Why not having a college degree is a bigger barrier than it used to be – The Washington Post
“More and more employers are requiring bachelors degrees for positions that years ago wouldn’t have needed them, shutting off access for the unmatriculated. Forget the “skills gap.” According to a new report from the career data analytics service Burning Glass, there’s actually a “credentials gap” for training and development specialists: While only half the people currently in that role have undergraduate degrees, 75 percent of online job postings list a BA as a requirement, leaving a gap of 25 percent.”
Financial Aid, Simplified: A Better College Calculator – NYTimes.com
It seems relatively simple to demystify the actual costs of attending college, yet even small gestures in that direction are newsworthy.
“The biggest downside to the calculator’s first year is the mix of students using it: Most are still not low- or even middle-income families. The users, according to the Brookings paper, “are more heavily tilted towards higher income financial aid applicants, particularly those with total family incomes between $80,000 and $225,000 and away from those with incomes below $50,000.” That last group, of course, has the most to gain from understanding the truth about financial aid.”
Pondering the Non-Trad Difference | Student Affairs and Technology @insidehighered
I don’t know if there is data on this, but at my campus, many of the “non traditional” students deferred or left college earlier in life because of money and life circumstances related to class.
“Brick-and-mortar institutions are mostly-structured to serve an 18 to 22 year-old student…at least in the undergraduate degree granting space. There is absolutely nothing wrong with that, but it’s something that we need to address on a more regular basis. Our traditions, history, and monetary interests have driven our structures. However, “non-traditional” students are oftentimes relegated to the sidelines. Plus, those programs that typically grant undergraduate degrees that have been tailored for “non-traditional” students are often placed within online-degree-granting, super profitable (and increasingly more expensive) areas of higher education.”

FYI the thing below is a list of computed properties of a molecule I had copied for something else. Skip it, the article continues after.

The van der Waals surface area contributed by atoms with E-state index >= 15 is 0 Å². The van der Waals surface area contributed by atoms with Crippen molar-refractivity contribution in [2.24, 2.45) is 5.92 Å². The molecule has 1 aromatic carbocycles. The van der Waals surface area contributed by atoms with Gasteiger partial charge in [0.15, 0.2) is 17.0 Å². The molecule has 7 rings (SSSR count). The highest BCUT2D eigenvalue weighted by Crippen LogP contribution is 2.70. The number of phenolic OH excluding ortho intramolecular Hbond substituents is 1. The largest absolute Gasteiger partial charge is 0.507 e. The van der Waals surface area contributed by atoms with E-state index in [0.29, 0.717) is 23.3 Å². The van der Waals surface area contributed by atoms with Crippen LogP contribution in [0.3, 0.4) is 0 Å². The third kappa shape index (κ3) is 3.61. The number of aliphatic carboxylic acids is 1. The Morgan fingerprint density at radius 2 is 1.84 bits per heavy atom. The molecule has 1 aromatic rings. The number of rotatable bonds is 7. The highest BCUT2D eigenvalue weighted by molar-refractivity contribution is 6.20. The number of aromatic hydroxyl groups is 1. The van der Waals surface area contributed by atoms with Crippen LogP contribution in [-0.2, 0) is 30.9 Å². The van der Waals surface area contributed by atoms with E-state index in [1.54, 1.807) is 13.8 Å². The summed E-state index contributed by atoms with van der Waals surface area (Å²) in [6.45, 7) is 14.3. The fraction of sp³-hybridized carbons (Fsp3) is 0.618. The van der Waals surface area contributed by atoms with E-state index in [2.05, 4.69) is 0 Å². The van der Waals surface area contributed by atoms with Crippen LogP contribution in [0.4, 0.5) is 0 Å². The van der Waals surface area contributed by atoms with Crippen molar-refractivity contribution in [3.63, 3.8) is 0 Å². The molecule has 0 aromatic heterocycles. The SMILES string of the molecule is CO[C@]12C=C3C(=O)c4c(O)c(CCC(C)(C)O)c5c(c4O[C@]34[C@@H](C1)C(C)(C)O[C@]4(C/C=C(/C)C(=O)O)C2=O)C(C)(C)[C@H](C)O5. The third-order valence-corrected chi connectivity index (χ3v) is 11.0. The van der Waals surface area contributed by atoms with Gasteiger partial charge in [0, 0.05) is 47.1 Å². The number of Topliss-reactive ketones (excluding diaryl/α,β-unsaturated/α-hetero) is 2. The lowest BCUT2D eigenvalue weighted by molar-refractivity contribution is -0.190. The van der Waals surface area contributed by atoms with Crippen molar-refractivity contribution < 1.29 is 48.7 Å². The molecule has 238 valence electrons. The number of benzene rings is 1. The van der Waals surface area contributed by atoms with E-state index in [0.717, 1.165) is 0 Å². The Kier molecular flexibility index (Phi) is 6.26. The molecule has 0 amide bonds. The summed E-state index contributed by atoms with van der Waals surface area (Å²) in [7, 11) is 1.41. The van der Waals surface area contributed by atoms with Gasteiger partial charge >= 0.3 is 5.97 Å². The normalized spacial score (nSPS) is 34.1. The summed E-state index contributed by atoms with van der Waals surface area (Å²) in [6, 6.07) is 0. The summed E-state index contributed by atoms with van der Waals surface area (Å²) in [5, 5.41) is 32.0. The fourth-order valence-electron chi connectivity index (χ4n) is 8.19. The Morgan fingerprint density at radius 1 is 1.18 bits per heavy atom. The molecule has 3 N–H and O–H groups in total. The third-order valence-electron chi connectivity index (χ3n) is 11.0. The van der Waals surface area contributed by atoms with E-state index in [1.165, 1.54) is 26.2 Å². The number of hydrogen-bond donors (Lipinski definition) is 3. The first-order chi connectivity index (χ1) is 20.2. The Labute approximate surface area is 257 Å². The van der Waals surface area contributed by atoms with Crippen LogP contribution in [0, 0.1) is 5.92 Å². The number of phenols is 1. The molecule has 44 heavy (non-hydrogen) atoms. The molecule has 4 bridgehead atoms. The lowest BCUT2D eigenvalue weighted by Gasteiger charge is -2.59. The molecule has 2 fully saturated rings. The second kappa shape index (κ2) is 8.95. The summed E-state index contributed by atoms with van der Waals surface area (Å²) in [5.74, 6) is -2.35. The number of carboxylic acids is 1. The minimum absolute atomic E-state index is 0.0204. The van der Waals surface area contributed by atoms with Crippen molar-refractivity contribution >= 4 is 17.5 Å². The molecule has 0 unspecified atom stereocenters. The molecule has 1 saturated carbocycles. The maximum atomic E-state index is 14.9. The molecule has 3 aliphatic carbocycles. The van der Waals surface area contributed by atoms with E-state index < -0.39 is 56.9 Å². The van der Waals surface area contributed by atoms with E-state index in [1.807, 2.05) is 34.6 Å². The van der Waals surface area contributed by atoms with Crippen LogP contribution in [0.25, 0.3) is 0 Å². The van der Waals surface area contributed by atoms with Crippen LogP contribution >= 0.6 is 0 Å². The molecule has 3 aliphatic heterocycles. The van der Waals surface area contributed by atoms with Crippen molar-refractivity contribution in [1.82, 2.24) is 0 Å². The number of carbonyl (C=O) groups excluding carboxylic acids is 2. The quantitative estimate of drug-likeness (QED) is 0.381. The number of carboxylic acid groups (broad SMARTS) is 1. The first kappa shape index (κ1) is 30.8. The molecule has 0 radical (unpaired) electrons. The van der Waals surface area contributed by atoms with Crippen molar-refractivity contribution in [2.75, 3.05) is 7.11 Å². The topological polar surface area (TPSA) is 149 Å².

Brown launches initiative aimed at providing internships to low-income students @insidehighered
It’s a step in the right direction to address the inequalities of the growing expectation that students do unpaid internships as a condition of eventual employment.
Yet these projects will never compensate for deep differences in social capital that allow some students to use family connections to land the more prestigious and unadvertised internships while other students scan websites for potential openings in organizations they know little about.
“A new website that Paxson described as a “one-stop shop” allows students to search for internship and research opportunities across the country, connect with Brown alumni to receive career advice, and explore what kinds of financial support the university offers for low-paid and unpaid internships and research positions. Employers can post internship openings on the website for students to find, and alumni, family members, and other donors can also provide funding through the site. Alumni will be a key part of the initiative, which is so far primarily funded through donations, Paxson said.”
Average student debt across the country again ticked up in 2013, new report says @insidehighered
Student debt levels up again, not because of individual circumstances of students but because of uneven state investments in higher education.
“Debbie Cochrane, research director at TICAS, who co-wrote the report, pointed to state funding of higher education as a factor in the varying state debt levels.
“Graduates from New Hampshire colleges are almost twice as likely as Nevada graduates to leave school with student loan debt, and they owe almost twice as much as graduates from New Mexico colleges,” she said in a statement. “The importance of state policy and investment cannot be overstated when it comes to student debt levels.””
Posted from Diigo. The rest of my favorite links are here.